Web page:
On the second point, such is the anger of the hundreds of parents whose sons were killed and injured in Iraq, mainly for lack of sufficient equipment, that they won’t rest until other serious legal charges are taken against Tony Blair. There’ll be more than enough public donations to employ top flight legal counsel and take this to the Supreme Court sooner or later.

Obama has been pussy-footing over Dallas

Since writing my previous posting yesterday on the matter of police shootings of black men in America there’s been another shooting. This time in Dallas and this time a revenge killing of five white policemen by — as it turns out — one black sniper.

I can’t say any more than I wrote earlier except that, this time, it’s likely to lead on to more copycat shoot-outs which may in turn lead, for all we know, to further escalation of the usual pattern of killings by unbelievably gung-ho police officers.

In speaking of the incident, President Obama was guilty of pussy-footing. Why did he say that police officers shoot twice as many blacks as whites? The real figure is twenty!

Proxy warfare for now

As weapons of war depend increasingly on computers — the modern fighter aircraft, for example — all the major powers are no doubt dedicating part of their defence budget to even more advanced weaponry. Some of those involved in this line of research and development think that warfare will be completely robotised in future years.

This is what Lieutenant General Andrey Grigoriev, head of Russia’s Advanced Research Foundation said recently in a newspaper interview — “I see a greater robotization [of war]. In fact future warfare will involve operators and machines, not soldiers shooting at each other on the battlefield. It would be powerful robot units fighting on land, in the air, at sea as well as underwater and in outer space.”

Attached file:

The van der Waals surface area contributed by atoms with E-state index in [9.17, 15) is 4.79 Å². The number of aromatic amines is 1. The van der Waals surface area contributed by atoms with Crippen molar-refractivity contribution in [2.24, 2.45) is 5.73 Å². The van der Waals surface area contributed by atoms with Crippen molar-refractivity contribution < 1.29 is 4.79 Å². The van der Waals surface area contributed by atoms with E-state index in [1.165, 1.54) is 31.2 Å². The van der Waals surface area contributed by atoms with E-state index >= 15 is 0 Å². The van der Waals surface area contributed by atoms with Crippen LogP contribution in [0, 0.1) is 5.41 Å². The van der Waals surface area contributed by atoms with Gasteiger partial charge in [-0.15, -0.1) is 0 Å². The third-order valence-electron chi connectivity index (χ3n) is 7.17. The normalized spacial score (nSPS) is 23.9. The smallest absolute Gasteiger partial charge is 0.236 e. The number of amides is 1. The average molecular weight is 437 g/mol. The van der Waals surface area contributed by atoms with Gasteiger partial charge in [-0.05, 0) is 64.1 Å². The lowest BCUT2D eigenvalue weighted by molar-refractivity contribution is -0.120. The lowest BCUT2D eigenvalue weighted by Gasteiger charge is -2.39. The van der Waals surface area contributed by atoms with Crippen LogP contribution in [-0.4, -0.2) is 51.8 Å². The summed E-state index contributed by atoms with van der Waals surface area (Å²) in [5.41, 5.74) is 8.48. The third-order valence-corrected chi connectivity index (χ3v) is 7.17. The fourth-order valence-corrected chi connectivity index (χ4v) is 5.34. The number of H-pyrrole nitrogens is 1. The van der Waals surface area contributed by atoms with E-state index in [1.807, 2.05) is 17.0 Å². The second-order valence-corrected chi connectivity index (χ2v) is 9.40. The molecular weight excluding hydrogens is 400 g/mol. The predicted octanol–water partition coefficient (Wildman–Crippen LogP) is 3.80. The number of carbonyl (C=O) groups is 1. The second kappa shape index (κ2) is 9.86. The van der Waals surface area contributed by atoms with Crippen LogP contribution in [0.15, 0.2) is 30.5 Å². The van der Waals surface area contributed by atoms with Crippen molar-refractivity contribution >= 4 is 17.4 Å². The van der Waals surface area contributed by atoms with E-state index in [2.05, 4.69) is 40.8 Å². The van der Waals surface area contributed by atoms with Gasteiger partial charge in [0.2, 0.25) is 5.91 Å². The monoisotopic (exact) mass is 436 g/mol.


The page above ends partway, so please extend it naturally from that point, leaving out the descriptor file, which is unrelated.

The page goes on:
But what is the point of all that? All it would prove is that one power has more advanced electronic methods than another. Does it lessen the immense costs that would be involved in the forced territorial take-over of another country? But, in any case, advanced electronic warfare is already going on between the major powers by means of hacking into opponents’ electronic systems.

Any of the major powers could already bring another to its knees instantly by damaging its electricity grid. So why fight a robotic war when you can do that? But even that is much too dangerous to contemplate.

All countries will always be territorially and culturally defensive — thus permanently on the cusp of aggressiveness if necessary. Territorial defensiveness is too deep in our genes to imagine that the urge to wage war can ever be neutralised.

Proxy warfare is taking place right now by means of competitive trade regulations, tariffs and the preferential taxation of large corporations. We’ll have to put up with those for the time being until politicians and civil servants are more educated in the human sciences.

Reaching happiness equality

Women’s lib in the last few decades has not been saying that women should give up being mothers for the sake of having a career. But it’s certainly been implied and, in the ‘liberal’ advanced countries it has caused many thousands of women to at least delay having children until they’d reached a good career position and, in some cases, of highly ambitious women, not to have any at all.